(Bloomberg Opinion) -- Nestle SA Chief Executive Officer Mark Schneider just proved his ability to be both strategic and creative as he methodically shapes the Swiss food giant, scooping and scraping up where he can.The company, which spans water, pet food and coffee, on Wednesday agreed to sell its U.S. ice cream business for $4 billion to Froneri, the joint venture it created three years ago with private equity group PAI Partners. The price equates to 2.2 times Nestle’s U.S. ice cream sales in 2018, similar to the multiple European rival Unilever NV achieved when it sold its spreads business to KKR & Co. almost exactly two years ago. That looks reasonable for Nestle’s unit, which includes the Haagen-Dazs brand in the U.S.With the sale, Schneider, a German-American educated at Harvard Business School, is very close to his target of changing up 10% of Nestle’s portfolio, helping to keep activist investor Dan Loeb happy. An outright sale would have been cleaner. But given that Froneri already holds Nestle’s European ice-cream assets, it was probably the easiest option.Nestle and PAI will each inject some funds into the joint venture to facilitate the deal. Even so Nestle should still receive between $3 billion and $4 billion in cash from the proceeds.Most importantly, there is scope for a fuller exit in time. PAI could acquire Nestle’s stake in the joint venture, or, more likely, the two could pursue an initial share sale for Froneri. Increasing sales growth, elevating profitability by developing Haagen-Dazs and cutting costs could potentially generate further value for Nestle in a few years’ time.That Nestle has been able to find a creative way to offload ice cream is encouraging. Schneider had already tackled many of the obvious disposal candidates within the group, including the U.S. confectionery and skincare divisions.Stay tuned for more. He may be equally imaginative with other parts of the group, such as its joint ventures in cereals with General Mills Inc., the U.S. maker of Cheerios, and in chilled dairy with Lactalis International, the French milk and cheese company.For example, Nestle has a few more ice cream divisions in Canada, Latin America and Asia that could be folded into Froneri in due course. But it’s likely Nestle didn’t want to rush it to avoid a bout of indigestion. There are other disposal candidates elsewhere in the group. It is already selling its Herta cooked meats business, while Bloomberg News has reported that it’s weighing the $1 billion sale of two Chinese brands.At least some parts of the U.S. frozen-food division, such as pizzas, could be put on the block, although Nestle has so far stressed its commitment to staying in the business of frozen food. It doesn’t want to miss out on the latest trends with people cooking less and cutting down on meat, which has created a boom in vegetarian and vegan dishes. And although Nestle has restructured its waters business, indicating it wants to keep this division rather than offload it, it could always decide to carve out for sale the part that delivers bottles and dispensers directly to homes and offices.And of course there is Nestle’s stake in L’Oreal SA, although so far the group has remained committed to this. Nestle doesn’t need the money. Even with returning $20 billion to shareholders, year-end net debt is estimated just 1.4 times Ebitda. Deleveraging isn’t part of the strategy, indicating further capital returns. A wild card would be a big deal, for example in medical nutrition.In the meantime, it’s a question of delivering on Schneider’s strategy of steering a steady course between revenue-driven start-ups that make little profit and companies that prioritize margin expansion at the expense of investing in growth. So far, this has paid off for Nestle shareholders, with the stock up 27% this year. But the turn of events may be slightly worrying for Magnum owner Unilever, which now faces a more muscular competitor in ice cream.While Schneider has exhibited laser-like focus in M&A, Unilever’s relatively new CEO Alan Jope and incoming chairman, Nils Andersen, face the challenge of integrating the plethora of small acquisitions the Anglo-Dutch owner of Ben & Jerry’s has made over the past few years, all while trying to elevate sales growth.That was already a tall order. Now they’ll need to add avoiding a malfunction in the frozen aisle to their to-do list.To contact the author of this story: Andrea Felsted at email@example.comTo contact the editor responsible for this story: Melissa Pozsgay at firstname.lastname@example.orgThis column does not necessarily reflect the opinion of the editorial board or Bloomberg LP and its owners.Andrea Felsted is a Bloomberg Opinion columnist covering the consumer and retail industries. She previously worked at the Financial Times.For more articles like this, please visit us at bloomberg.com/opinion©2019 Bloomberg L.P.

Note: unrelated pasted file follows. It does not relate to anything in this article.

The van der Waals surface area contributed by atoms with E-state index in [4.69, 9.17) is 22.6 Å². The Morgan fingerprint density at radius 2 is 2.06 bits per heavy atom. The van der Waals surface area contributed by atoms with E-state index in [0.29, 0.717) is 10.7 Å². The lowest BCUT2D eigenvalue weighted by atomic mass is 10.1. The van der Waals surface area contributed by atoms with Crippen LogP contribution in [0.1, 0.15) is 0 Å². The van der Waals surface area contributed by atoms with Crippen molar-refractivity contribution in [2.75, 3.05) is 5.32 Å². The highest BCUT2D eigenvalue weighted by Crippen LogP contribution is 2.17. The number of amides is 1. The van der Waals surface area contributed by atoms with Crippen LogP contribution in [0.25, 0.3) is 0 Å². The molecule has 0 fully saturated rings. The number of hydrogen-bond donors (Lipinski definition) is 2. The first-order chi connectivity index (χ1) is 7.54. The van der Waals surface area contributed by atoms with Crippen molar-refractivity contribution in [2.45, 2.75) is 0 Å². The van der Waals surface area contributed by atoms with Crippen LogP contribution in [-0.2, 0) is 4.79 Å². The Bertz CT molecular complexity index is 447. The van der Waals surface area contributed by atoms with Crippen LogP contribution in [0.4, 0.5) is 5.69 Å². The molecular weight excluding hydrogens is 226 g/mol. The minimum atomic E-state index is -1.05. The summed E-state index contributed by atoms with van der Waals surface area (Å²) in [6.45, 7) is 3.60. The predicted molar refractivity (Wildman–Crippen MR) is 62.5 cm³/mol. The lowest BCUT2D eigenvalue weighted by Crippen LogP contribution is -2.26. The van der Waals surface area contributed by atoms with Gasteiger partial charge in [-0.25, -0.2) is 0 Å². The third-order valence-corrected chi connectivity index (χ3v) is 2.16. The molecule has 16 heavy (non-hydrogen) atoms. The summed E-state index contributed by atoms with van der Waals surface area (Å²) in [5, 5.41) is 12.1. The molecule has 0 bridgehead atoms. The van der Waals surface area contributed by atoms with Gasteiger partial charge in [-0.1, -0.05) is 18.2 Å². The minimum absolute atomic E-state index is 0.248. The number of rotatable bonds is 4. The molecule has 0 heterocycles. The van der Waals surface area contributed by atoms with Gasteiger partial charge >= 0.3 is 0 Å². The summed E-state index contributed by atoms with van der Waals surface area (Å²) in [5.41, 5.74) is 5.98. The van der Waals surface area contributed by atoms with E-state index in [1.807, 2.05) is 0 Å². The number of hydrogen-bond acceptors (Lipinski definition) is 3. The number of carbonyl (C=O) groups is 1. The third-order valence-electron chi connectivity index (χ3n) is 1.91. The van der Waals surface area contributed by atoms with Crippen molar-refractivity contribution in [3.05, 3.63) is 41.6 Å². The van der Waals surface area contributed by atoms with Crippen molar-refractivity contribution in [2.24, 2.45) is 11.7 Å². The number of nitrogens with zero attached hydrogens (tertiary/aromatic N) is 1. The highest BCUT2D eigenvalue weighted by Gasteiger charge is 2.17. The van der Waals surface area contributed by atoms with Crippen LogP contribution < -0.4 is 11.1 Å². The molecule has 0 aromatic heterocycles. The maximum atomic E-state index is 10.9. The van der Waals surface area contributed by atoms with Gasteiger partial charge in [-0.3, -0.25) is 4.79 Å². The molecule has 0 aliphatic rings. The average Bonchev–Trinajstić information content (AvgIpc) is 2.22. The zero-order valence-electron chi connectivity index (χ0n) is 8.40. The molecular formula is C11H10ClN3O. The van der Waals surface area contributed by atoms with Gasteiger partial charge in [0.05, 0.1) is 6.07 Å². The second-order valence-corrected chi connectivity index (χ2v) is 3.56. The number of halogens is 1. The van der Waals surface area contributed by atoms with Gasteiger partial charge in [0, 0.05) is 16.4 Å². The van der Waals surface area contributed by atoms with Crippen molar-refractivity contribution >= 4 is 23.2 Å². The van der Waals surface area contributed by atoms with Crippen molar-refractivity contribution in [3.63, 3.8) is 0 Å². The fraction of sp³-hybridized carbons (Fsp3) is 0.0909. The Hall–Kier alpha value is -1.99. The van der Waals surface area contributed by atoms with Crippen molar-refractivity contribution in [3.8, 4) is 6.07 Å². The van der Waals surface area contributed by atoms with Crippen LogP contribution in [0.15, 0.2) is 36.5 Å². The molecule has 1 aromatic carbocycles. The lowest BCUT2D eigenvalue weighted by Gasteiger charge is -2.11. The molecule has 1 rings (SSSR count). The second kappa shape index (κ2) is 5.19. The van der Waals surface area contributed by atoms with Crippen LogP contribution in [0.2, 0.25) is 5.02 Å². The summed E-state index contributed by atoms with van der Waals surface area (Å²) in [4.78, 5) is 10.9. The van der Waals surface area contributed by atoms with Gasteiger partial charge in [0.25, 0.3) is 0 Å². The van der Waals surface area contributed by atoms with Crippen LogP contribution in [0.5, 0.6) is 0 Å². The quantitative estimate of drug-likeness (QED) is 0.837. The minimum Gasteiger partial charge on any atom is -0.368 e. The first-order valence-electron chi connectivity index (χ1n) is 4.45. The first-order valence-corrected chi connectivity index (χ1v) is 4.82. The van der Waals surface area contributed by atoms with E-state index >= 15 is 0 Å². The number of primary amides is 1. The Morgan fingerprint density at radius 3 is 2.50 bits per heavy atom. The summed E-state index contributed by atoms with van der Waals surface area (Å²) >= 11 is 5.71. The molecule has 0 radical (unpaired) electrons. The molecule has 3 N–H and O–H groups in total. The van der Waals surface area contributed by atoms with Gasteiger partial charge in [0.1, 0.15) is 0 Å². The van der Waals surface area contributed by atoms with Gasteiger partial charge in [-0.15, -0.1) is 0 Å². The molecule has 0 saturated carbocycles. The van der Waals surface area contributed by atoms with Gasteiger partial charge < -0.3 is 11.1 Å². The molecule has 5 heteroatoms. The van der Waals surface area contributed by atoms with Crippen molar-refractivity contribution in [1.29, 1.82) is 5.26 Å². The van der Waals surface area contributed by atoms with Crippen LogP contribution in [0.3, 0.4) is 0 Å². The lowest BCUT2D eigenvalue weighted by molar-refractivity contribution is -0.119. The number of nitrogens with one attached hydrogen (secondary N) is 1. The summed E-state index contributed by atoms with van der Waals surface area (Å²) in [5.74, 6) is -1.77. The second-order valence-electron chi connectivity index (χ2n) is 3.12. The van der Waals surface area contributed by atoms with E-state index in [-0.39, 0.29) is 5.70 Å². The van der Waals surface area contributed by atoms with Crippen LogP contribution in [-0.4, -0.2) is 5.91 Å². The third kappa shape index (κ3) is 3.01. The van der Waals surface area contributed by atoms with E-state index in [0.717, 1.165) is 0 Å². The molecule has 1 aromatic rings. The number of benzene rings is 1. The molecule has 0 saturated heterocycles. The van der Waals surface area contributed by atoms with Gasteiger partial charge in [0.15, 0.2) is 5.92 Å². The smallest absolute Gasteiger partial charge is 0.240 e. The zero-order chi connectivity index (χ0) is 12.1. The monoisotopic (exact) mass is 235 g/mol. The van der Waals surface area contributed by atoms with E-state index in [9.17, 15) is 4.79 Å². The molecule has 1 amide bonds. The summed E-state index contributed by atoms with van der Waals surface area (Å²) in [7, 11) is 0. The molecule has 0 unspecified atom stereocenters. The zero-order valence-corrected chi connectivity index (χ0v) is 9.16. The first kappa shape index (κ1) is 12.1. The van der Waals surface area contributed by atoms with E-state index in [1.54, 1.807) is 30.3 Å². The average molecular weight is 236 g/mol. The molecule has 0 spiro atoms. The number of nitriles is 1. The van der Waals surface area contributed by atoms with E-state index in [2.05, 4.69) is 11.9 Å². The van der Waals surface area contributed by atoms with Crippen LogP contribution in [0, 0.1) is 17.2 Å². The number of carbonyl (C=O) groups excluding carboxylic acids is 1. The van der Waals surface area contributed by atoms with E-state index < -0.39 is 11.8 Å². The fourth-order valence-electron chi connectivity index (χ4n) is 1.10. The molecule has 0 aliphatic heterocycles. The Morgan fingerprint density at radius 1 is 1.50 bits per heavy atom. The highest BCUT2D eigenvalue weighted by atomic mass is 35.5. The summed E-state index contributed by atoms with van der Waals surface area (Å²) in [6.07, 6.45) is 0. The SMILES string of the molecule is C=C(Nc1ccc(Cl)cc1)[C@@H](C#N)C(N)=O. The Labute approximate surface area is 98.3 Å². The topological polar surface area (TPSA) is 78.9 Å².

Stockopedia’s own data points to a jarringly simple stock market truth amidst the daily whirlwind of financial data: share prices that have gone up tend to kee8230;